The term “dysfunctional bureaucracy” is a redudancy, but the U.S. Post Office exemplifies it nonetheless. Early this year, I ended up with a spare CD wallet. You know, one of those zippered pouches people use for carrying around their CDs, DVDs, computer programs, files, and the like. Since I enjoy trading on eBay, I put the thing up for sale at a nominal price, and it was won by a guy in Texas. I was glad to pass the thing on to someone who needed it, and shipped it right off via my local post office.
Couple of weeks later and I got an email from the high bidder saying that the CD wallet never arrived. I didn’t have any way of tracking the package, so after another week of it not turning up, I refunded the guy’s money. Shortly thereafter, I received a distressing letter from the “Loose in the Mails” section of the Post Office. Inside the envelope was a torn section of the package I had shipped the CD wallet in, along with a form letter explaining that it had ripped open at some point during its journey from Brooklyn to Texas and — lo and behold — the contents were missing. They also included a Parcel Search Request form for me to fill out, should I so desire.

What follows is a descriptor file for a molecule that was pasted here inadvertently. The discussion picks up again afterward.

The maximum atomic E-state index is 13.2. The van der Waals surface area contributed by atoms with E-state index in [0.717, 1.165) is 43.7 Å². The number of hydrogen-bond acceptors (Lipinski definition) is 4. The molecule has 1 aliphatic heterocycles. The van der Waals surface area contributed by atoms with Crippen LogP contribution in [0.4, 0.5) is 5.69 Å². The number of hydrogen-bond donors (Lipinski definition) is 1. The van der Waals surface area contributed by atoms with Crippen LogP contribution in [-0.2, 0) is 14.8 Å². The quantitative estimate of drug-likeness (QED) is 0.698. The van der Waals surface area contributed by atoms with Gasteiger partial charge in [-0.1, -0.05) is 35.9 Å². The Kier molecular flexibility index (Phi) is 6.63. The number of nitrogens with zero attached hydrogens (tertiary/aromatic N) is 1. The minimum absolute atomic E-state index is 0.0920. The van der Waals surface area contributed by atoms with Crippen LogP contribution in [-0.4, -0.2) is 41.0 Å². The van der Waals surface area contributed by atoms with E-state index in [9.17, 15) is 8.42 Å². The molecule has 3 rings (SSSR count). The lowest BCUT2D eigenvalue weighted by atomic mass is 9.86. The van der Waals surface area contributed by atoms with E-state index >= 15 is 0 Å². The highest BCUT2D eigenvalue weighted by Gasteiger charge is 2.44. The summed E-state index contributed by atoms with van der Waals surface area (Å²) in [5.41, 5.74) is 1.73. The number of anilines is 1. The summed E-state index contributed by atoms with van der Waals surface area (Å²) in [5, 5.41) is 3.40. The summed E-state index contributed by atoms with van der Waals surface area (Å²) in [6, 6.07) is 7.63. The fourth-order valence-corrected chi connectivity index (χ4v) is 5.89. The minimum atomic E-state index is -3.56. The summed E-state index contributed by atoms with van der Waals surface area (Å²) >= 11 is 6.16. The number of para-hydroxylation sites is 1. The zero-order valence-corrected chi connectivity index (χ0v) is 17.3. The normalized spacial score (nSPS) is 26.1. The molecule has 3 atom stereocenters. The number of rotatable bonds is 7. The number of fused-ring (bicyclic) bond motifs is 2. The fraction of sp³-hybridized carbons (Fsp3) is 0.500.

Well, being the compulsive type that I am, I dutifully filled out the form, describing the item, its color, approximate size, brand name, etc., and sent it off to the Mail Recovery Center in St. Paul, Minnesota. I probably have too much spare time on my hands, and there’s something about a hopeless task that gets my dander up. I mean, it certainly wasn’t about the money, right? So, like I said, I sent off the form and then promptly forgot about the whole thing. This was in late February.
Well… yesterday I got a little package in the mail, from the U.S. Post Office! Inside was my Parcel Search Request, now with a proud green highlighter mark indicating the Result of Search: “Articles described above are returned herewith”. I love that “herewith” part. And inside the package was not one, but two (2) CD wallets! No, neither of them was the one I lost in the mail — the item won by the poor Texan eBay high bidder — but two totally different CD wallets! Isn’t that terrific?! I bet the person who lost these is just thrilled!
Now if I sell these CD wallets on eBay and they got lost, will I end up with 4 of them? And then 8? When will the rain of CD wallets end? And where are they all coming from?
Anyone need a CD wallet?